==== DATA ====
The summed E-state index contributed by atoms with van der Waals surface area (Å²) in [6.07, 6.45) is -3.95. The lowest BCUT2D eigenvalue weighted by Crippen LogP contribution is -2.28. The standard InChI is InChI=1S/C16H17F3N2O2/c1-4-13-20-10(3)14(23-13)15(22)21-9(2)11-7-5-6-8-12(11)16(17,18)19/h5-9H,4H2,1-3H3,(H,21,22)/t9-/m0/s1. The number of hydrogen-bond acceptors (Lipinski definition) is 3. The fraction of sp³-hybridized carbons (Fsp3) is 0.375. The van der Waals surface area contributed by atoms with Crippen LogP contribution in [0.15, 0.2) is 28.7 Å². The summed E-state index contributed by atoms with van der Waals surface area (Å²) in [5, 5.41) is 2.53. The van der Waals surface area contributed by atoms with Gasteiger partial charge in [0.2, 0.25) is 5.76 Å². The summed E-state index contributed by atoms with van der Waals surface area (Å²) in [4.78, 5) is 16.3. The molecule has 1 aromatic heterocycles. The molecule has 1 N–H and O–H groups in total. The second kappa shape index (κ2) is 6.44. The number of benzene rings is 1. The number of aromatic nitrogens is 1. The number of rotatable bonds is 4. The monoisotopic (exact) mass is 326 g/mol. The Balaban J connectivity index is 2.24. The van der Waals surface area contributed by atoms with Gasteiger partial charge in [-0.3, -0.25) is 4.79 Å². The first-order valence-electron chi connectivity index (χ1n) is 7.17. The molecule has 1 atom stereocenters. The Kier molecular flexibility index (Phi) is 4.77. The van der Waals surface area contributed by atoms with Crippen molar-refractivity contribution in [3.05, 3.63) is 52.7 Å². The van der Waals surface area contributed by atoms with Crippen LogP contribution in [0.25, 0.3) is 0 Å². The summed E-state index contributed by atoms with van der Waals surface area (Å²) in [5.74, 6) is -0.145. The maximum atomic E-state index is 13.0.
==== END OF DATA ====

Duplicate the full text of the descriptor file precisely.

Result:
The summed E-state index contributed by atoms with van der Waals surface area (Å²) in [6.07, 6.45) is -3.95. The lowest BCUT2D eigenvalue weighted by Crippen LogP contribution is -2.28. The standard InChI is InChI=1S/C16H17F3N2O2/c1-4-13-20-10(3)14(23-13)15(22)21-9(2)11-7-5-6-8-12(11)16(17,18)19/h5-9H,4H2,1-3H3,(H,21,22)/t9-/m0/s1. The number of hydrogen-bond acceptors (Lipinski definition) is 3. The fraction of sp³-hybridized carbons (Fsp3) is 0.375. The van der Waals surface area contributed by atoms with Crippen LogP contribution in [0.15, 0.2) is 28.7 Å². The summed E-state index contributed by atoms with van der Waals surface area (Å²) in [5, 5.41) is 2.53. The van der Waals surface area contributed by atoms with Gasteiger partial charge in [0.2, 0.25) is 5.76 Å². The summed E-state index contributed by atoms with van der Waals surface area (Å²) in [4.78, 5) is 16.3. The molecule has 1 aromatic heterocycles. The molecule has 1 N–H and O–H groups in total. The second kappa shape index (κ2) is 6.44. The number of benzene rings is 1. The number of aromatic nitrogens is 1. The number of rotatable bonds is 4. The monoisotopic (exact) mass is 326 g/mol. The Balaban J connectivity index is 2.24. The van der Waals surface area contributed by atoms with Gasteiger partial charge in [-0.3, -0.25) is 4.79 Å². The first-order valence-electron chi connectivity index (χ1n) is 7.17. The molecule has 1 atom stereocenters. The Kier molecular flexibility index (Phi) is 4.77. The van der Waals surface area contributed by atoms with Crippen molar-refractivity contribution in [3.05, 3.63) is 52.7 Å². The van der Waals surface area contributed by atoms with Crippen LogP contribution in [0.25, 0.3) is 0 Å². The summed E-state index contributed by atoms with van der Waals surface area (Å²) in [5.74, 6) is -0.145. The maximum atomic E-state index is 13.0.